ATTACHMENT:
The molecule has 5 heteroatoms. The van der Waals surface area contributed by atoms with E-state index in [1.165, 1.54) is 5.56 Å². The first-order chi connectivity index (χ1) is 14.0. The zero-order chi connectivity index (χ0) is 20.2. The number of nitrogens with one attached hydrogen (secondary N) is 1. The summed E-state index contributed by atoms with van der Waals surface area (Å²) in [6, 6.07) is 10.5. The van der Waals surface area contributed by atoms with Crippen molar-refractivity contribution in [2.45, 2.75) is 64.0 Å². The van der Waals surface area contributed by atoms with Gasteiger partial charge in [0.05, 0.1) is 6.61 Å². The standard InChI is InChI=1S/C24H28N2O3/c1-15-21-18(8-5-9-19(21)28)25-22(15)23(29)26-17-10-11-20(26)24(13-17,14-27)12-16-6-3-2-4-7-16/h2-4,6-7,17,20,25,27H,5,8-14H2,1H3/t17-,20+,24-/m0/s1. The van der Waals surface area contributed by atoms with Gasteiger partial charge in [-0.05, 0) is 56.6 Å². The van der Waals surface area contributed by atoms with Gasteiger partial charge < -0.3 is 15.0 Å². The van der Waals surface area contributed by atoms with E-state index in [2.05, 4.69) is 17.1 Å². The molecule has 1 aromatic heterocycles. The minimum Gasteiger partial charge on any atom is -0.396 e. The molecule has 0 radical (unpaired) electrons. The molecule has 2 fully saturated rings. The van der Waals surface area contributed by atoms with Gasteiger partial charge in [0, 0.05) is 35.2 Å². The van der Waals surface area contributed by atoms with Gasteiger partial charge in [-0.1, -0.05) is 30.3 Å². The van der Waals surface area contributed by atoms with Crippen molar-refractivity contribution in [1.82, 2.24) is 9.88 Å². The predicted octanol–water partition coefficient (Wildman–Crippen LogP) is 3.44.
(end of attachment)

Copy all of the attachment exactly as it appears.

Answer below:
The molecule has 5 heteroatoms. The van der Waals surface area contributed by atoms with E-state index in [1.165, 1.54) is 5.56 Å². The first-order chi connectivity index (χ1) is 14.0. The zero-order chi connectivity index (χ0) is 20.2. The number of nitrogens with one attached hydrogen (secondary N) is 1. The summed E-state index contributed by atoms with van der Waals surface area (Å²) in [6, 6.07) is 10.5. The van der Waals surface area contributed by atoms with Crippen molar-refractivity contribution in [2.45, 2.75) is 64.0 Å². The van der Waals surface area contributed by atoms with Gasteiger partial charge in [0.05, 0.1) is 6.61 Å². The standard InChI is InChI=1S/C24H28N2O3/c1-15-21-18(8-5-9-19(21)28)25-22(15)23(29)26-17-10-11-20(26)24(13-17,14-27)12-16-6-3-2-4-7-16/h2-4,6-7,17,20,25,27H,5,8-14H2,1H3/t17-,20+,24-/m0/s1. The van der Waals surface area contributed by atoms with Gasteiger partial charge in [-0.05, 0) is 56.6 Å². The van der Waals surface area contributed by atoms with Gasteiger partial charge < -0.3 is 15.0 Å². The van der Waals surface area contributed by atoms with E-state index in [2.05, 4.69) is 17.1 Å². The molecule has 1 aromatic heterocycles. The minimum Gasteiger partial charge on any atom is -0.396 e. The molecule has 0 radical (unpaired) electrons. The molecule has 2 fully saturated rings. The van der Waals surface area contributed by atoms with Gasteiger partial charge in [0, 0.05) is 35.2 Å². The van der Waals surface area contributed by atoms with Gasteiger partial charge in [-0.1, -0.05) is 30.3 Å². The van der Waals surface area contributed by atoms with Crippen molar-refractivity contribution in [1.82, 2.24) is 9.88 Å². The predicted octanol–water partition coefficient (Wildman–Crippen LogP) is 3.44.